Richard Sherman, the rant and white girl victimhood: what the media isn’t talking about

January 21, 2014
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Richard Sherman plays football for the Seattle Seahawks. During the NFC Championship game on Sunday, I am told Richard Sherman played very good football. After playing very good football, FOX sports reporter Erin Andrews interviewed Sherman. During said interview, Richard Sherman had some very powerful, magnificently awkward choice words to say about another player regarding his talent and specialized skill set. The media then proceeded to lose its gawdamned mind.

Inspired by Richard Howard’s truly excellent article on Deadspin.com ”Richard Sherman and the Plight of the Conquering Negro” I initially intended this post to focus on how the media punishes black men in the context of achievement. There is ample proof of that in the case of the Richard Sherman incident. As Howard points out

When you’re a public figure, there are rules. Here’s one: A public personality can be black, talented, or arrogant, but he can’t be any more than two of these traits at a time. It’s why antics and soundbites from guys like Brett Favre, Johnny Football and Bryce Harper seem almost hyper-American, capable of capturing the country’s imagination, but black superstars like Sherman, Floyd Mayweather, and Cam Newton are seen as polarizing, as selfish, as glory boys, as distasteful and perhaps offensive.

Take a second to read Howard’s article, it is worth it. The articles and stories written surrounding Richard Sherman’s rant make it pretty clear that society still loves suffocating black men with the big black brute label. It is also pretty clear that Richard Sherman is an emotional smart guy who says dumb things sometimes. But the longer I stared at article headlines and read some of the reporting on this story, the more troubled I became by the media’s perception of Erin Andrew’s reaction to the interview. I think Andrew’s interview and subsequent media response reveals as much about societal sexism as it does about racism.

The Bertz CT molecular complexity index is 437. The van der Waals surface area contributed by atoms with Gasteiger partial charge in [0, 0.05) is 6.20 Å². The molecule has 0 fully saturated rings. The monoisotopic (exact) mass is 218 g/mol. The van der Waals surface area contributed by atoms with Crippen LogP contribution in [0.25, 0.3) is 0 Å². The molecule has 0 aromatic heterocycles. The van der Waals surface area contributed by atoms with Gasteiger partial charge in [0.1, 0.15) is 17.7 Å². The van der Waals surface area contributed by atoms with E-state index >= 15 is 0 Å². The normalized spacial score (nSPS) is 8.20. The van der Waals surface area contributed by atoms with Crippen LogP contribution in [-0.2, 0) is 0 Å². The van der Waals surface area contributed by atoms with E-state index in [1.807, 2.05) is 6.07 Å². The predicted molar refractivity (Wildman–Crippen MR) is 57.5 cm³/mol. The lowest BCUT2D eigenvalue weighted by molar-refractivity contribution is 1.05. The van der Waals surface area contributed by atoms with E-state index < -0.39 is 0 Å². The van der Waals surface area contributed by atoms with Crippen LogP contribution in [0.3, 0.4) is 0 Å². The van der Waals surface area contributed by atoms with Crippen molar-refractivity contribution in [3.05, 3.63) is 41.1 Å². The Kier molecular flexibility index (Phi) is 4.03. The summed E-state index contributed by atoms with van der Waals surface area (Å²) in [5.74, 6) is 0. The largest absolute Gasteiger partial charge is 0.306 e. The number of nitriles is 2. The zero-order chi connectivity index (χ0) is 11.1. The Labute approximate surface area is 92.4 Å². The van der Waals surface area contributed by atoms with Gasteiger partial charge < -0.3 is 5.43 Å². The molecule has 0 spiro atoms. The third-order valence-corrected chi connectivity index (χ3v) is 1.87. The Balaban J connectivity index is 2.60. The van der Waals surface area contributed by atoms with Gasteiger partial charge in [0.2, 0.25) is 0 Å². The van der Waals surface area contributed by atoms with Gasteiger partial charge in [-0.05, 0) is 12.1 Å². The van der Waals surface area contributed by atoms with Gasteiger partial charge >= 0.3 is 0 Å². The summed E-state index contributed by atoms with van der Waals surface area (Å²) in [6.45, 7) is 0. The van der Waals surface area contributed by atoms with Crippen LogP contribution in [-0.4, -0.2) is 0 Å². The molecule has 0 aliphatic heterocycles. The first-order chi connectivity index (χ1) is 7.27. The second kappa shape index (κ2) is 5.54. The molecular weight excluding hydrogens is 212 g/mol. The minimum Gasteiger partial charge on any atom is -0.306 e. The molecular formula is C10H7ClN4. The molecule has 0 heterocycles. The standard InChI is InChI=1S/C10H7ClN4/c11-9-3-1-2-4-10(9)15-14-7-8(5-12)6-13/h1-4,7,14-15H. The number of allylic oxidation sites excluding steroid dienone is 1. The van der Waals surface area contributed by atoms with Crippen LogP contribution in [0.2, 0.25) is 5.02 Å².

“Scared” vs. “Taken Aback”: Sexism and Double Speak

Divorced from race or gender filtering, Andrew’s interview reaction was hilariously awkward. Akin to watching the time Kanye West blurted out “President Bush doesn’t like black people” during a live telethon to raise money for Hurricane Katrina victims. Politics aside, watching Mike Meyer stand next to Kanye in pained, stilted silence while he struggled to formulate a response is fantastic tv.

Remember when Kanye's rants weren't about leather pants?

Remember when Kanye’s rants weren’t about leather pants?

But other people watched Andrews interview Sherman and saw this

birth of a nation

I am scared!

Erin Andrews is a reporter. Erin Andrews is a white woman. And according to the media, Sherman went crazy on Andrew during his interview and scared her. Many of the reports on this incident explicitly categorized Andrews as being scared or afraid of Sherman during the interview. My two favorites are “Richard Sherman Breaks Pass, Wins Game, Goes Nuts on Erin Andrews“ and Richard Sherman Rant May Have Scared Erin Andrews, Definitely Bothers Some on TwitterThis reaction is troubling. Not only does it reveal society’s long standing fears about black men, it is sexist. Deeply sexist. A fact that appears to have gone unnoticed. The media would not have labeled a male reporter in the same situation as scared. He would have been “taken aback.”And objectively Erin Andrews didn’t look scared, she looked “taken aback” i.e.caught by surprise.” Let’s put what happened in context. Say you are at a park. Your sitting on a bench as some cyclists ride by. As they turn the corner, the cyclist in front begins to wobble and suddenly crashes to the ground. The other cyclist narrowly avoids hitting the fallen bike and cyclist before managing to skid to a stop a few feet away.

 

To be fair, the first biker was kind of distracted.

To be fair, the first cyclist was a little distracted.